Monty Pelerin kindly sent me a link toMark Nestmann’s article, Growing Numbers of Tax Refugees Exit USA – Permanently. Nestmann tells the story of man from Northern Mexico, whose mother gave birth to him in a border hospital on the United States side of the border. In his retirement, he bought a condo in San Diego to have a cooler place in the summer (I am going to quote a little too much for fair usage and yet I hope that Mr. Nestmann won’t mind–this story is too important for Isaac Brock): Continue reading
They are a group of lawyers who spend their time fighting against laws that unnecessarily restrict individual private economic activity and defending people caught up in these laws. They have recently launched a lawsuit against the IRS for a new policy that forces tax preparers to be licensed before they are given IRS permission to help people fill out their tax returns. (JustMe commented on this and linked to another story on a previous IBS post)
This has affected thousands of independent tax preparers who help many more thousands of taxpayers file correctly and remain compliant with US tax law.
As the IJ says,
“Congress never gave the IRS the authority to license tax preparers, and the IRS cannot give itself that power. That is why the Institute for Justice has joined with three independent tax preparers to bring a lawsuit in federal court challenging the IRS’s statutory authority to impose these regulations on them and other entrepreneurial tax preparers across the nation.”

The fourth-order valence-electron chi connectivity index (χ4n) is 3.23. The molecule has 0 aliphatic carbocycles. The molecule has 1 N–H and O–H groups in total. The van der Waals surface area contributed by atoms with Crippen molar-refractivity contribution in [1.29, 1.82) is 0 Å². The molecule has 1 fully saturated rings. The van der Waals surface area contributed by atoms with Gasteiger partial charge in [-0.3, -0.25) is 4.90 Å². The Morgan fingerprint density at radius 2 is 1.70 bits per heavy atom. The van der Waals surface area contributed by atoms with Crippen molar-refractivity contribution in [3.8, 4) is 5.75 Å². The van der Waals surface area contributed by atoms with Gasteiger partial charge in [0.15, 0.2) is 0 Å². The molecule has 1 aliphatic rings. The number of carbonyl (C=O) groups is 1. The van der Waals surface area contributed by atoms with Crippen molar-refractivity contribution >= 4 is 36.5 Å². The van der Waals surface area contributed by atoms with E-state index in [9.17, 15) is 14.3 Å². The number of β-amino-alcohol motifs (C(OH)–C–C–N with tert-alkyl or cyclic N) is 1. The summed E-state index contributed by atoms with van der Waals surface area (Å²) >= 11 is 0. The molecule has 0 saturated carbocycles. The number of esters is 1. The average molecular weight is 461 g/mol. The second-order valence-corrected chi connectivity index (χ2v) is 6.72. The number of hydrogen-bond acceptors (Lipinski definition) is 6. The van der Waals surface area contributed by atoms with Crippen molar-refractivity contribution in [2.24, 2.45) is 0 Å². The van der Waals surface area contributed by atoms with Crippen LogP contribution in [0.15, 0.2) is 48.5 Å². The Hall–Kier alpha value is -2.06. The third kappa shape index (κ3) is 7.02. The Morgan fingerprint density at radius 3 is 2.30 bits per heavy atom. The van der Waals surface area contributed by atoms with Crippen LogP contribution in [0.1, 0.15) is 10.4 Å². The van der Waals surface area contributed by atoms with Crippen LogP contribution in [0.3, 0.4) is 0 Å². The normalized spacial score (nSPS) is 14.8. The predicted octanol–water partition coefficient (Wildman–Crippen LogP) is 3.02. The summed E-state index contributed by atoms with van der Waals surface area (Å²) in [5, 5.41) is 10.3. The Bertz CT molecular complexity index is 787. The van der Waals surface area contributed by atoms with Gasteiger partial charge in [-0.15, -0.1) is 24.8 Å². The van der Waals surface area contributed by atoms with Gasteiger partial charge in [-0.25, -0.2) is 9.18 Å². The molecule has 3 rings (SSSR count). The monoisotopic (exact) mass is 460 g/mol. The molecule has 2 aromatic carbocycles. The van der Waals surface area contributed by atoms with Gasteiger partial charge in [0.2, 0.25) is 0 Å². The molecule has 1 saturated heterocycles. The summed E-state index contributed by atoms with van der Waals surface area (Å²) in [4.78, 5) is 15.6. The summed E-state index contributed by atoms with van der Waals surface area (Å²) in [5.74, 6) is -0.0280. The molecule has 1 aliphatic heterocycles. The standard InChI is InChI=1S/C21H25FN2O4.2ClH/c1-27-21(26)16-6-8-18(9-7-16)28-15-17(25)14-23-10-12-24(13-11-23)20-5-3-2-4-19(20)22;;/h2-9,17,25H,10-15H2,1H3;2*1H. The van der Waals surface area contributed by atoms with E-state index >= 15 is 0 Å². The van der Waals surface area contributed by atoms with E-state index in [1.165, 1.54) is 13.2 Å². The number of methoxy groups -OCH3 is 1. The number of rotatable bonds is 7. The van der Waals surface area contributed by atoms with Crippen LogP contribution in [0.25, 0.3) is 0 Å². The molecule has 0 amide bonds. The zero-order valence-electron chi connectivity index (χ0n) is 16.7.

We have often talked here on the Isaac Brock Society about filing legal action against the IRS to challenge its treatment of expats, citing the violation of numerous Constitutional amendments and clauses in IRS regulations, actions and penalties. The IJ takes on more than economic freedom cases. They have “ four core mission areas: economic liberty, property rights, political and commercial speech, and school choice” but they also work on other legislation cases. And they are a 501(c)(3) organization, so it is non-profit. I’d think that unconstitutional taxation would be a property rights issue. Perhaps this is a resource that would be worth pursuing.
It looks like the IRS set up a FAQ category for Canadian and U.S. Tax Issues back in February 2012!
Check out Wayne Bewick on 18 April 2012 as he trolls for business and purveys misinformation via a Globe and Mail video.
Bewick says that FBAR reporting to the United States is all about the compliance —
if you have an aggregate of more than $10,000 in
accounts outside of Canada.